Recently, Facebook and Warner Music Group inked a partnership that would allow the use of the major label’s recorded music and music publishing catalogs in videos and messages across Facebook’s platforms, including Instagram, Occulus, and Messenger (WhatsApp isn’t part of the deal yet). Users can create, upload and share videos that feature licensed music from Warner without the fear of being muted or taken down, a more common situation now as labels are more aggressive in protecting and monetizing their content. Previously, Facebook closed deals with Universal Music Group and Sony Music Publishing for their libraries, rounding out the “Big 3” labels controlling a majority of the music market.
“Our partnership with Facebook will help expand the universe of music streaming and create supplementary revenue for artists,” said Ole Obermann, Chief Digital Officer at Warner Music Group. “Fan-created video is one of the most personal, social and often viral ways that music is enjoyed, but its commercial potential is largely untapped. This collaboration will lead to new possibilities for our artists, while enhancing the user experience across Facebook, Instagram and Oculus, and enabling people to communicate and express themselves using the music they love.”
All these strategic moves probably foreshadow an eventual entrance into the streaming music space by the social network to stay competitive with its Goliath-sized competitors in Apple, Amazon, and Google. But baby steps first. Facebook’s growth has been slowing down, so these deals could potentially inject some energy. In its Q4 2017 earnings report, Facebook reported 1.4 billion daily users, an increase of 2.8% from the previous quarter. This falls in comparison to the 3.8% growth in Q3 2017. Daily users actually dropped by 700 thousand in the United States and Canada and could be the result of fewer individuals below the age of 18 using it. It’s a super competitive market for share of eyeballs, as there are too many options to spend (or waste time) be it YouTube, Netflix, Twitter, or Snapchat. The more users and time spent on a platform, the more potential advertising revenue. The social platform launched it’s Watch online video channel last year, extending its presence as a content hub and has converted 40% of its userbase into viewers.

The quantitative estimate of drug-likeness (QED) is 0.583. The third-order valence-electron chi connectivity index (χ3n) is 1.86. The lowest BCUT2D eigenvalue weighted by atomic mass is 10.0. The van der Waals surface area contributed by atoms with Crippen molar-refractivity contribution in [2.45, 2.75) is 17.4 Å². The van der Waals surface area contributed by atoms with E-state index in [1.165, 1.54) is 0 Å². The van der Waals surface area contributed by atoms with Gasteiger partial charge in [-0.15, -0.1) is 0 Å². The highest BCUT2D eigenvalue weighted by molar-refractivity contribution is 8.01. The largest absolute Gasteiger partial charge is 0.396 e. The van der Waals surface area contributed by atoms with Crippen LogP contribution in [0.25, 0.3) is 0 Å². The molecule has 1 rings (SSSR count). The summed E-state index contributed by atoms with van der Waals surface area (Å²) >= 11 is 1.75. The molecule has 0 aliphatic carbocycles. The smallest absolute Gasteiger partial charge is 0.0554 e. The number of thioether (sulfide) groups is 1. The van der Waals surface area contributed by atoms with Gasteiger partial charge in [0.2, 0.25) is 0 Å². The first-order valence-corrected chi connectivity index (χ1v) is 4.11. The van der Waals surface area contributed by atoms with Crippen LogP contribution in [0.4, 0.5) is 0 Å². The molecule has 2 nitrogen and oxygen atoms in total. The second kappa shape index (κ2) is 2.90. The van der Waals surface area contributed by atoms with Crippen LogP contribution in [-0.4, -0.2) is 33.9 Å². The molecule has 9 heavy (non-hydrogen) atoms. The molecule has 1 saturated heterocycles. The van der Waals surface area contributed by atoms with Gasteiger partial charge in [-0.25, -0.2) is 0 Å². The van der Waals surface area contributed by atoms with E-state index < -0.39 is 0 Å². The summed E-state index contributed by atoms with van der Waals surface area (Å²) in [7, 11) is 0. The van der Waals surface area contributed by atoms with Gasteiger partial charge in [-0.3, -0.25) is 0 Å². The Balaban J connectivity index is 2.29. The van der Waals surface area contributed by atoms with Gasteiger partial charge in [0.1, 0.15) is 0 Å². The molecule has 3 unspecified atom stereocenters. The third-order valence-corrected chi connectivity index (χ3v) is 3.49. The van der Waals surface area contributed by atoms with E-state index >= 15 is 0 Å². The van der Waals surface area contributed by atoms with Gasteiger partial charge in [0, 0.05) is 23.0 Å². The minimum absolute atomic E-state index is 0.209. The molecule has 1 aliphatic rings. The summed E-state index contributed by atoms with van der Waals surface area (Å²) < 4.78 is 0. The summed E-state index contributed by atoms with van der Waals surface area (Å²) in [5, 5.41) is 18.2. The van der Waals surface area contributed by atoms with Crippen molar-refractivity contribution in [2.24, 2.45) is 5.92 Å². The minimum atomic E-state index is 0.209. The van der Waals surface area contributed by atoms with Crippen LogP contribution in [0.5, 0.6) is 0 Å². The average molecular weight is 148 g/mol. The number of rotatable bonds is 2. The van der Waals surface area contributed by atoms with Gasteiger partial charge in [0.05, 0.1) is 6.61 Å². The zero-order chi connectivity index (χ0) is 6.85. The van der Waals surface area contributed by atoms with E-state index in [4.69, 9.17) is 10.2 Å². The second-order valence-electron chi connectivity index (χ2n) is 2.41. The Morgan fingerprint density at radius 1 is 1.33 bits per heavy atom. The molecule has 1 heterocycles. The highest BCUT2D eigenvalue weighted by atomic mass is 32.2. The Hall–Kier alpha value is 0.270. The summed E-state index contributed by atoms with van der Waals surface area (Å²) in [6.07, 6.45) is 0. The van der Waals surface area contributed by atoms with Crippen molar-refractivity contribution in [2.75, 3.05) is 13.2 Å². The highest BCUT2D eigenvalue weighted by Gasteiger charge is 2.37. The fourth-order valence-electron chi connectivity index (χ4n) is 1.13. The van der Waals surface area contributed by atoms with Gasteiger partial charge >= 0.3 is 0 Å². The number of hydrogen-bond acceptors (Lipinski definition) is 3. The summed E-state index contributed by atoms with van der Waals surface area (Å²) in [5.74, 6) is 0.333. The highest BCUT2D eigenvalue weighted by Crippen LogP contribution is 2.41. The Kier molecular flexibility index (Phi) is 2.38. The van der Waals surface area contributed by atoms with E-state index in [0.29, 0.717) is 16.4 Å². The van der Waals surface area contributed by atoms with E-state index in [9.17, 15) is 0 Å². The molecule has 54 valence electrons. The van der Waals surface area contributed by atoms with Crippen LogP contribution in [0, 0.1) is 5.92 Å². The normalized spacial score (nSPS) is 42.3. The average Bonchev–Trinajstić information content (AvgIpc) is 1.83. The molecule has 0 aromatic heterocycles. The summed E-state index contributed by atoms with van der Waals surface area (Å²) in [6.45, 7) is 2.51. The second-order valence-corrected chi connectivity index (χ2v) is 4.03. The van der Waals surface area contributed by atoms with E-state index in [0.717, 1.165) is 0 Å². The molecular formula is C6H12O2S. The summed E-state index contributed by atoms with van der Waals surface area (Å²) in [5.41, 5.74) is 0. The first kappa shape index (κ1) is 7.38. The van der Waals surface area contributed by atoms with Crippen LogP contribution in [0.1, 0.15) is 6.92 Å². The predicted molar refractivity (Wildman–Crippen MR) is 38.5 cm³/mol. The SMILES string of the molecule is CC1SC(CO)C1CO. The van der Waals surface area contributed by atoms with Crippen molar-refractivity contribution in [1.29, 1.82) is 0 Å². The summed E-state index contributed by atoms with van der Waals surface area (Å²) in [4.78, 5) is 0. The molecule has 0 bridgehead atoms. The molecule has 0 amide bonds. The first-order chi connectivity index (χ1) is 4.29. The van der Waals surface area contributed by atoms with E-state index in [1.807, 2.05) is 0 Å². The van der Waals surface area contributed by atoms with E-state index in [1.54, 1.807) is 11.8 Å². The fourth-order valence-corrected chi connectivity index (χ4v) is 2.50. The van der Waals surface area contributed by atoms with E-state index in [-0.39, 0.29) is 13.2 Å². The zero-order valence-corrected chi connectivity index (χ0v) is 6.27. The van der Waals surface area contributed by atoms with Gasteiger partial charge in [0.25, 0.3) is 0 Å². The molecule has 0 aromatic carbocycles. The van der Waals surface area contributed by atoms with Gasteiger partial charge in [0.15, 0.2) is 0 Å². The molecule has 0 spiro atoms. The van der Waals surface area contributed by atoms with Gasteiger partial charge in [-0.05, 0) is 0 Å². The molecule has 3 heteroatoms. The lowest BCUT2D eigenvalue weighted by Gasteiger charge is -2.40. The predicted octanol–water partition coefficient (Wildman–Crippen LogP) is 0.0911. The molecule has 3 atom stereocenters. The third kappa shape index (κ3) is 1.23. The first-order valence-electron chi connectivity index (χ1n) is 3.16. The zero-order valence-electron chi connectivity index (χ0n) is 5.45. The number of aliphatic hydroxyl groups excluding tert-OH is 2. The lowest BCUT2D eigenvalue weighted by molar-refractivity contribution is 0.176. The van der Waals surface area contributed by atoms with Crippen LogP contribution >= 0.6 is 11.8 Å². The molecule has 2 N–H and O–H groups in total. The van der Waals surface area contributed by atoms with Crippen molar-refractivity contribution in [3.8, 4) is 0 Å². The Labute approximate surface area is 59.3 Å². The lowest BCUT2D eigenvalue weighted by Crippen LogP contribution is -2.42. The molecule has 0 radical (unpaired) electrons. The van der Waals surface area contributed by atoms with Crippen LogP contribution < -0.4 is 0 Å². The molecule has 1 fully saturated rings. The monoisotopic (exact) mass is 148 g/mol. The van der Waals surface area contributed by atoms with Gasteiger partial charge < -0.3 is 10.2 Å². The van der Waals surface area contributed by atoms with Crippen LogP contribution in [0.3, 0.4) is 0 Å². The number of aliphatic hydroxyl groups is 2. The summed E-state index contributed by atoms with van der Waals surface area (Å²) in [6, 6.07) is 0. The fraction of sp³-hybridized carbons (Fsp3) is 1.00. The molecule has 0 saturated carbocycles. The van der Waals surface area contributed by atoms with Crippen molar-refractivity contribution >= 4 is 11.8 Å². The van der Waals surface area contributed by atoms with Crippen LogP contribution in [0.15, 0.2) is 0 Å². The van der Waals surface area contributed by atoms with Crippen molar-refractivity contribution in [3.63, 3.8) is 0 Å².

The deals with Warner, Sony, and Universal will only broaden the type of content that could be produced, which in turn can help re-engage users, like myself, who find Facebook to be boring now or encourage more content creation. For the labels, it’s another means to monetize their content. The Big 3 make almost $14.2 million a day from streaming music. By partnering with Facebook, they can potentially uncover a new revenue stream (like how they monetize YouTube content) through a massive user base.
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